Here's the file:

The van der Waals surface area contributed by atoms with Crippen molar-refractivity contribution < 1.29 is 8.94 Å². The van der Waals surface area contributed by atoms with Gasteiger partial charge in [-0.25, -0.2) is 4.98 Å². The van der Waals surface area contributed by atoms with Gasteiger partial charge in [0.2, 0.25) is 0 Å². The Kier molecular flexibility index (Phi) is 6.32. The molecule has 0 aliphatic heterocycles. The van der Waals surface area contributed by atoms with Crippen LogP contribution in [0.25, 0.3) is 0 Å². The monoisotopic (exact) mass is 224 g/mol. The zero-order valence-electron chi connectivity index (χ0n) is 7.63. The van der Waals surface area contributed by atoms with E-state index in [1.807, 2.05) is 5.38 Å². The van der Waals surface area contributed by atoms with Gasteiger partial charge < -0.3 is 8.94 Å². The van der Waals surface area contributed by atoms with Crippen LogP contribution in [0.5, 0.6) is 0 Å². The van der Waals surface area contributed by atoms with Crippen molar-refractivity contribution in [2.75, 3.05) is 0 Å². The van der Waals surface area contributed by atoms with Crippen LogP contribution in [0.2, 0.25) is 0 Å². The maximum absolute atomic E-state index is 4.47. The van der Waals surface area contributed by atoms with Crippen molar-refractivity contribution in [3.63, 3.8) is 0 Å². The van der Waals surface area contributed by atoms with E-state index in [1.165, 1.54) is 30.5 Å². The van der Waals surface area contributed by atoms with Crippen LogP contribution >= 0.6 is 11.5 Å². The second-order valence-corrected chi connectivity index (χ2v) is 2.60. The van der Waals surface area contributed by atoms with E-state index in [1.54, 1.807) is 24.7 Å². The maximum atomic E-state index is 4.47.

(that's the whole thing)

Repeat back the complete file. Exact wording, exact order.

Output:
The van der Waals surface area contributed by atoms with Crippen molar-refractivity contribution < 1.29 is 8.94 Å². The van der Waals surface area contributed by atoms with Gasteiger partial charge in [-0.25, -0.2) is 4.98 Å². The van der Waals surface area contributed by atoms with Gasteiger partial charge in [0.2, 0.25) is 0 Å². The Kier molecular flexibility index (Phi) is 6.32. The molecule has 0 aliphatic heterocycles. The van der Waals surface area contributed by atoms with Crippen LogP contribution in [0.25, 0.3) is 0 Å². The monoisotopic (exact) mass is 224 g/mol. The zero-order valence-electron chi connectivity index (χ0n) is 7.63. The van der Waals surface area contributed by atoms with E-state index in [1.807, 2.05) is 5.38 Å². The van der Waals surface area contributed by atoms with Gasteiger partial charge < -0.3 is 8.94 Å². The van der Waals surface area contributed by atoms with Crippen LogP contribution in [0.5, 0.6) is 0 Å². The van der Waals surface area contributed by atoms with Crippen molar-refractivity contribution in [2.75, 3.05) is 0 Å². The van der Waals surface area contributed by atoms with Crippen LogP contribution in [0.2, 0.25) is 0 Å². The maximum absolute atomic E-state index is 4.47. The van der Waals surface area contributed by atoms with Crippen molar-refractivity contribution in [3.63, 3.8) is 0 Å². The van der Waals surface area contributed by atoms with E-state index in [1.165, 1.54) is 30.5 Å². The van der Waals surface area contributed by atoms with Crippen LogP contribution >= 0.6 is 11.5 Å². The second-order valence-corrected chi connectivity index (χ2v) is 2.60. The van der Waals surface area contributed by atoms with E-state index in [1.54, 1.807) is 24.7 Å². The maximum atomic E-state index is 4.47.